LONDON, ENGLAND — The last-minute trade deal between the European Union and the United Kingdom, removing the prospects of tariffs on grain from the start of 2021, came as a huge relief to Britain’s flour milling sector. Trade in its raw material (wheat) can, for the most part, continue as normal, although new rules make life more complicated if flour is produced with, for example, Canadian milling wheat.
The UK’s close relationship with the EU ended on Dec. 31, 2020, with a last-minute deal that means no tariffs but leaves trade between the two subjects to the usual customs formalities between separate countries. It comes with the added complication of Northern Ireland, part of the UK, being effectively still within the EU for customs purposes, a provision made necessary by the Good Friday Agreement, the 1998 deal that largely ended the political violence that had been rife in the region since the 1960s.
Under the agreement, guaranteed by the United States, there can be no “hard” border, which means no customs checks, between Northern Ireland and the Republic of Ireland.
The deal was finally reached right at the deadline. The UK, which formally left the EU on Jan. 21, 2020, spent the rest of the year in a transition period due to end on Dec. 31. With the UK government having rejected the idea of extending the transition, something foreseen in its Withdrawal Agreement with the EU, the prospect of leaving without a deal loomed.
The “Trade and Cooperation Agreement between the European Union and the European Atomic Energy Community, of the one part, and the United Kingdom of Great Britain and Northern Ireland, of the other part,” was agreed on Dec. 24 and formally signed by EU Council President Charles Michel, EU Commission President Ursula von der Leyen and UK Prime Minister Boris Johnson on Dec 30.
“We are relieved that an agreement was reached between the EU and the UK, even if it was at almost the last possible moment before the end of transition,” Alex Waugh, director general of UK Flour Millers (formerly the National Association of British and Irish Millers (nabim)) told World Grain. “It means that UK flour millers will continue to have access to wheat from all origins in the same way as today, ie without tariffs applying to wheat from the EU.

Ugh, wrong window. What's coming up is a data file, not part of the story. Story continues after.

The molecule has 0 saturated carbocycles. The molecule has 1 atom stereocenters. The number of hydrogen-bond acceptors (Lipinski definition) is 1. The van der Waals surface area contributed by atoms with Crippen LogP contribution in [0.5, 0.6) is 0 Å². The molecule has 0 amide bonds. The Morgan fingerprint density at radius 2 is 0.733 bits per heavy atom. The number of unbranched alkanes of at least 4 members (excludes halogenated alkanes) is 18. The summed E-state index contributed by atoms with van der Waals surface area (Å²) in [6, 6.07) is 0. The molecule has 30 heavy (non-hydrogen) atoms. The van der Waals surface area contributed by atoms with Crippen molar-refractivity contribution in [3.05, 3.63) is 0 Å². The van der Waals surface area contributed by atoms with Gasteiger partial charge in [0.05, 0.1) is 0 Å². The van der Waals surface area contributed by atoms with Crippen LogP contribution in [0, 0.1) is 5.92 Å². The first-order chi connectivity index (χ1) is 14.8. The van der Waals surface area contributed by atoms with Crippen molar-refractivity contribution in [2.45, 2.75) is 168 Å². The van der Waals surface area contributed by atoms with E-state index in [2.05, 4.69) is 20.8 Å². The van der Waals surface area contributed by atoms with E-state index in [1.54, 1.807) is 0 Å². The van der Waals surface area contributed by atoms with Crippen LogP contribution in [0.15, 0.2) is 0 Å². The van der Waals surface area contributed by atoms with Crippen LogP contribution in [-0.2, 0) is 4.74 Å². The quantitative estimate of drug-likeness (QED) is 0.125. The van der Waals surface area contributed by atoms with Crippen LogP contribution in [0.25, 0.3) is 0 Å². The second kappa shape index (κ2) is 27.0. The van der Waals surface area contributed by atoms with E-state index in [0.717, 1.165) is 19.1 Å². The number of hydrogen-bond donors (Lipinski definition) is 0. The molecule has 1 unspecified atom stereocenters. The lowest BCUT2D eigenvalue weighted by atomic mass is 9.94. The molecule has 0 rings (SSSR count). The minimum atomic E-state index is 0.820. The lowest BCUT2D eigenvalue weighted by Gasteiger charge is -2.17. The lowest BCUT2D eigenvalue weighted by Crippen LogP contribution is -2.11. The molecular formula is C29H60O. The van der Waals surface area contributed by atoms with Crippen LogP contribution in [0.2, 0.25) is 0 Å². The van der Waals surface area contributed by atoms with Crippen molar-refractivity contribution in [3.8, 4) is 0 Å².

“In this season, following a poor UK crop in 2020, access to EU wheat is very important in our mission to provide customers with a full range of competitively priced flour. Similarly, for the most part, the agreement means that trade in flour between the UK and the EU, in each direction, can continue without tariffs.”
However, there are some wrinkles that are less attractive, Waugh said.
“All trade now will be on ‘third country’ terms, meaning that full customs declaration and documentation will be required on movements between the UK and the EU, including between Great Britain and Northern Ireland where goods could in theory be diverted to the Republic,” he said. “This will add extra cost on all sides. Furthermore, the Rules of Origin, which define the goods gaining access to preferential (ie zero) tariffs can be restrictive. For flour, the maximum content of third-party wheat is limited to 15%, which has implications for millers on either side using Canadian wheat, US durum or Black Sea grain as part of their feedstock.”
With these provisions, the agreement leaves millers to concentrate on other business critical matters, he said.
“The top priority is the continuing impact of the COVID crisis as infection rates are once again on the rise and the hospitality sector again closed,” he said. “Every business has measures in place to protect staff and maintain supplies. However, the longer this situation continues, the greater the likelihood of a longer-term impact on supply chain structure. Stronger, diversified businesses are more likely to survive with weaker, possibly smaller businesses losing out.
“Meanwhile, the whole chain has had to cope with very strong wheat prices around the world, with bread wheat quotations in the UK now comfortably above $300 per tonne, an increase of more than 30% year-on-year.”